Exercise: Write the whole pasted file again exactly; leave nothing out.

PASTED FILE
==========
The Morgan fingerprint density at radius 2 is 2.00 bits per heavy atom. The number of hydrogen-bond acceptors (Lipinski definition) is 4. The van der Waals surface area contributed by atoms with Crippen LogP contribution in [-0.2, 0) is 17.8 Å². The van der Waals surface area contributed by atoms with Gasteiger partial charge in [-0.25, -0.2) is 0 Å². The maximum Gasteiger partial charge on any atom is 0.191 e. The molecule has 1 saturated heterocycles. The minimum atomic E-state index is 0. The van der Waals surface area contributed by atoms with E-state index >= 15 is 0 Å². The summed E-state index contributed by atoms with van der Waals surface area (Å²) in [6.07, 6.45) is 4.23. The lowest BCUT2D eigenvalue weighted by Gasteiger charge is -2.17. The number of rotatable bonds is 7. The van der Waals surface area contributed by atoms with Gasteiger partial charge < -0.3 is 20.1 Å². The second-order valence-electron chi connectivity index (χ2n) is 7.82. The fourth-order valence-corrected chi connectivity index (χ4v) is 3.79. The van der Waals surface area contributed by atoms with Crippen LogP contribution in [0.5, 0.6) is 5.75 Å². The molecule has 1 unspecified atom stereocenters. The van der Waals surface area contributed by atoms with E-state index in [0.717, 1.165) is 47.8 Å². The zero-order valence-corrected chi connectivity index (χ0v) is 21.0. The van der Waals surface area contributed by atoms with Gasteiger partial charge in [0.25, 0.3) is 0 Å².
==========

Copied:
The Morgan fingerprint density at radius 2 is 2.00 bits per heavy atom. The number of hydrogen-bond acceptors (Lipinski definition) is 4. The van der Waals surface area contributed by atoms with Crippen LogP contribution in [-0.2, 0) is 17.8 Å². The van der Waals surface area contributed by atoms with Gasteiger partial charge in [-0.25, -0.2) is 0 Å². The maximum Gasteiger partial charge on any atom is 0.191 e. The molecule has 1 saturated heterocycles. The minimum atomic E-state index is 0. The van der Waals surface area contributed by atoms with E-state index >= 15 is 0 Å². The summed E-state index contributed by atoms with van der Waals surface area (Å²) in [6.07, 6.45) is 4.23. The lowest BCUT2D eigenvalue weighted by Gasteiger charge is -2.17. The number of rotatable bonds is 7. The van der Waals surface area contributed by atoms with Gasteiger partial charge < -0.3 is 20.1 Å². The second-order valence-electron chi connectivity index (χ2n) is 7.82. The fourth-order valence-corrected chi connectivity index (χ4v) is 3.79. The van der Waals surface area contributed by atoms with Crippen LogP contribution in [0.5, 0.6) is 5.75 Å². The molecule has 1 unspecified atom stereocenters. The van der Waals surface area contributed by atoms with E-state index in [0.717, 1.165) is 47.8 Å². The zero-order valence-corrected chi connectivity index (χ0v) is 21.0. The van der Waals surface area contributed by atoms with Gasteiger partial charge in [0.25, 0.3) is 0 Å².